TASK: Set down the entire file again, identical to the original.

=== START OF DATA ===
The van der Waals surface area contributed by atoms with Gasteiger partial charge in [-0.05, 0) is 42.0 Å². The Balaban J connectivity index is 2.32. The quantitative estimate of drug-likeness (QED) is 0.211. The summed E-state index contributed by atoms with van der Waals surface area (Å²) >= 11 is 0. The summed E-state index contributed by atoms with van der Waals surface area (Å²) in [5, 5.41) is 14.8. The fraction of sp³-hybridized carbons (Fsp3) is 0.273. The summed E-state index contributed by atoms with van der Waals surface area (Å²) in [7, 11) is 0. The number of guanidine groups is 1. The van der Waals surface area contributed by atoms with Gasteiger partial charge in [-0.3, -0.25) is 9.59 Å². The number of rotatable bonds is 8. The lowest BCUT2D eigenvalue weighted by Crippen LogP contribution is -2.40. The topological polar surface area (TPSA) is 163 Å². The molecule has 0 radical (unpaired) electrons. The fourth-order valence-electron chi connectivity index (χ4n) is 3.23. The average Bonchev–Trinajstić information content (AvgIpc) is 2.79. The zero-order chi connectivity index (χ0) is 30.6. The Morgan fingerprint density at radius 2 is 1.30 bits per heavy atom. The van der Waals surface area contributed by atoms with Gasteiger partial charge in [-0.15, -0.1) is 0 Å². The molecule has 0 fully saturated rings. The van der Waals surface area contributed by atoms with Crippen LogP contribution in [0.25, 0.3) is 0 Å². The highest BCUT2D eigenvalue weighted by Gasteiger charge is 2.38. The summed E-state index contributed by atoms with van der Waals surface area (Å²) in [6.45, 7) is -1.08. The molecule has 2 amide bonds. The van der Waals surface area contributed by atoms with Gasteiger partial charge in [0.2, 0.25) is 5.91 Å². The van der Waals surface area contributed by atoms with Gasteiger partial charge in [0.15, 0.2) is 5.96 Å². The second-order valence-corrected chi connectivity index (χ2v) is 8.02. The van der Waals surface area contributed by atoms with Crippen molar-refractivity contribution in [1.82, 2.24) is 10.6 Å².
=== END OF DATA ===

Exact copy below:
The van der Waals surface area contributed by atoms with Gasteiger partial charge in [-0.05, 0) is 42.0 Å². The Balaban J connectivity index is 2.32. The quantitative estimate of drug-likeness (QED) is 0.211. The summed E-state index contributed by atoms with van der Waals surface area (Å²) >= 11 is 0. The summed E-state index contributed by atoms with van der Waals surface area (Å²) in [5, 5.41) is 14.8. The fraction of sp³-hybridized carbons (Fsp3) is 0.273. The summed E-state index contributed by atoms with van der Waals surface area (Å²) in [7, 11) is 0. The number of guanidine groups is 1. The van der Waals surface area contributed by atoms with Gasteiger partial charge in [-0.3, -0.25) is 9.59 Å². The number of rotatable bonds is 8. The lowest BCUT2D eigenvalue weighted by Crippen LogP contribution is -2.40. The topological polar surface area (TPSA) is 163 Å². The molecule has 0 radical (unpaired) electrons. The fourth-order valence-electron chi connectivity index (χ4n) is 3.23. The average Bonchev–Trinajstić information content (AvgIpc) is 2.79. The zero-order chi connectivity index (χ0) is 30.6. The Morgan fingerprint density at radius 2 is 1.30 bits per heavy atom. The van der Waals surface area contributed by atoms with Gasteiger partial charge in [-0.15, -0.1) is 0 Å². The molecule has 0 fully saturated rings. The van der Waals surface area contributed by atoms with Crippen LogP contribution in [0.25, 0.3) is 0 Å². The highest BCUT2D eigenvalue weighted by Gasteiger charge is 2.38. The summed E-state index contributed by atoms with van der Waals surface area (Å²) in [6.45, 7) is -1.08. The molecule has 2 amide bonds. The van der Waals surface area contributed by atoms with Gasteiger partial charge in [0.2, 0.25) is 5.91 Å². The van der Waals surface area contributed by atoms with Gasteiger partial charge in [0.15, 0.2) is 5.96 Å². The second-order valence-corrected chi connectivity index (χ2v) is 8.02. The van der Waals surface area contributed by atoms with Crippen molar-refractivity contribution in [1.82, 2.24) is 10.6 Å².